People & Money

Fire Stops Oil Exports from Nigeria’s Qua Iboe Terminal

Loadings of Nigeria’s Qua Iboe crude oil blend has been delayed momentarily due to an inferno at the terminal.

“There was a fire explosion yesterday and liftings have been suspended. I suspect it should be back by end of the week,” said a West African crude trader on Monday.

A representative of ExxonMobil, operator of the Qua Iboe terminal, confirmed the incident but said the energy firm does not “anticipate any impact to operations.”

“On Dec. 13, Mobil Producing Nigeria experienced a fire at the process area of the Qua Iboe Terminal,” said the spokesperson. “The cause of the incident is being investigated. Two individuals were injured, they are receiving medical treatment and we hope for their quick recovery.”

Also Read: OPEC and Russia Seal Pact to Increase Oil Output in January

Biggest export grade

Qua Iboe is Nigeria’s biggest export grade and well-known among refiners around the world, with the United States, Italy, India, Spain, Canada, Netherlands, and Indonesia being major buyers.

Production of the key grade has ranged from 180,000 – 220,000 barrels per day this year, according to S&P Global Platts estimates.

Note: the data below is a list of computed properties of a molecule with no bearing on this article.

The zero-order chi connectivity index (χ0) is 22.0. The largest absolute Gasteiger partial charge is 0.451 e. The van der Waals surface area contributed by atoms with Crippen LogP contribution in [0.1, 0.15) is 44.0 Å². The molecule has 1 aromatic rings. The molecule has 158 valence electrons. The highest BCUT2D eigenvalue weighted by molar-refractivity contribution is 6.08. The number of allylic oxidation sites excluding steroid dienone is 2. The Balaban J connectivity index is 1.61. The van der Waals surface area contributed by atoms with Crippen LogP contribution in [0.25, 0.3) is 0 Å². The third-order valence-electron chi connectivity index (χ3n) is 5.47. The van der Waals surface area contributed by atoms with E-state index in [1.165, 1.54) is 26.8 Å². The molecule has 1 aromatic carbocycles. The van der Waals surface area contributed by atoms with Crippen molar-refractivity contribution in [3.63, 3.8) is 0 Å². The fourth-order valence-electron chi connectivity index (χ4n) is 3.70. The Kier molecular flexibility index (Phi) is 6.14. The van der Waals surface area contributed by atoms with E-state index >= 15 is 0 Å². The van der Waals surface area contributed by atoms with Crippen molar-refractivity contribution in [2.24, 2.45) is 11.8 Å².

Differentials for the oil grade have lowered a little after Asian purchasing activity slowed down in the past week, traders said.

“Indeed things (differentials) seem to be easing … whether the qua accident catches anybody out unclear,” said a West African crude trader.

Also Read: Shell Staff Orchestrate Oil Spills to Capture Budgeted Clean Up Funds

Qua Iboe was assessed at a premium of $0.10 to dated Brent on 11th December, a drop of 40 cents in the last two weeks according to data from S&P Global Platts.

Qua Iboe is a light sweet crude with a gravity of 36 API and sulphur content of 0.13%. The crude, which is produced from fields 20-40 miles away from the coast of southeast Nigeria, is brought to shore at the Qua Iboe terminal through a seabed pipeline system.

ExxonMobil holds a 40% interest in the field’s production while the NNPC owns the rest 60%.

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